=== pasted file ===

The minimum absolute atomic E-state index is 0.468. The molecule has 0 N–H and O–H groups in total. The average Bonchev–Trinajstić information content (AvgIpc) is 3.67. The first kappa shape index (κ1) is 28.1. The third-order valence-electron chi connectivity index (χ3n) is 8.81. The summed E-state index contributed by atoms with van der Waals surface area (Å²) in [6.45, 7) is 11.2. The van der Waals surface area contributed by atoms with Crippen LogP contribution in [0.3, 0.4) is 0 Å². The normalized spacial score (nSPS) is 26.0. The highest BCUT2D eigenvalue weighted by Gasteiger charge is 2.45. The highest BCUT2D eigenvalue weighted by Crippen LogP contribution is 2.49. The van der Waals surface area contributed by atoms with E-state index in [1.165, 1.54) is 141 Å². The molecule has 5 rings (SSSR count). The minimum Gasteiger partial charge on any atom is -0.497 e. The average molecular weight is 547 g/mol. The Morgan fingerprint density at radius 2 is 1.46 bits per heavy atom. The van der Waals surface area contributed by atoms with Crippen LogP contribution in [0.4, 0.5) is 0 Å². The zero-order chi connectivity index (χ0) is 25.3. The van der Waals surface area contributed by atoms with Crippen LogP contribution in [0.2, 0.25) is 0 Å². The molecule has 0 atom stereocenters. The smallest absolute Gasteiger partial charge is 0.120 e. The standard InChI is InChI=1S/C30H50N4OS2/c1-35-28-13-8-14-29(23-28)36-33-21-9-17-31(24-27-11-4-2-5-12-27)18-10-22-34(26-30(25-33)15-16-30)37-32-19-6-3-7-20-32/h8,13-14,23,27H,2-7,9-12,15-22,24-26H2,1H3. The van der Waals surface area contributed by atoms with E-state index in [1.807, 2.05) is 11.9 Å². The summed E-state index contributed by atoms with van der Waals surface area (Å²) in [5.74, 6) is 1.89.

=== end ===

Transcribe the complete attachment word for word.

The minimum absolute atomic E-state index is 0.468. The molecule has 0 N–H and O–H groups in total. The average Bonchev–Trinajstić information content (AvgIpc) is 3.67. The first kappa shape index (κ1) is 28.1. The third-order valence-electron chi connectivity index (χ3n) is 8.81. The summed E-state index contributed by atoms with van der Waals surface area (Å²) in [6.45, 7) is 11.2. The van der Waals surface area contributed by atoms with Crippen LogP contribution in [0.3, 0.4) is 0 Å². The normalized spacial score (nSPS) is 26.0. The highest BCUT2D eigenvalue weighted by Gasteiger charge is 2.45. The highest BCUT2D eigenvalue weighted by Crippen LogP contribution is 2.49. The van der Waals surface area contributed by atoms with E-state index in [1.165, 1.54) is 141 Å². The molecule has 5 rings (SSSR count). The minimum Gasteiger partial charge on any atom is -0.497 e. The average molecular weight is 547 g/mol. The Morgan fingerprint density at radius 2 is 1.46 bits per heavy atom. The van der Waals surface area contributed by atoms with Crippen LogP contribution in [0.4, 0.5) is 0 Å². The zero-order chi connectivity index (χ0) is 25.3. The van der Waals surface area contributed by atoms with Crippen LogP contribution in [0.2, 0.25) is 0 Å². The molecule has 0 atom stereocenters. The smallest absolute Gasteiger partial charge is 0.120 e. The standard InChI is InChI=1S/C30H50N4OS2/c1-35-28-13-8-14-29(23-28)36-33-21-9-17-31(24-27-11-4-2-5-12-27)18-10-22-34(26-30(25-33)15-16-30)37-32-19-6-3-7-20-32/h8,13-14,23,27H,2-7,9-12,15-22,24-26H2,1H3. The van der Waals surface area contributed by atoms with E-state index in [1.807, 2.05) is 11.9 Å². The summed E-state index contributed by atoms with van der Waals surface area (Å²) in [5.74, 6) is 1.89.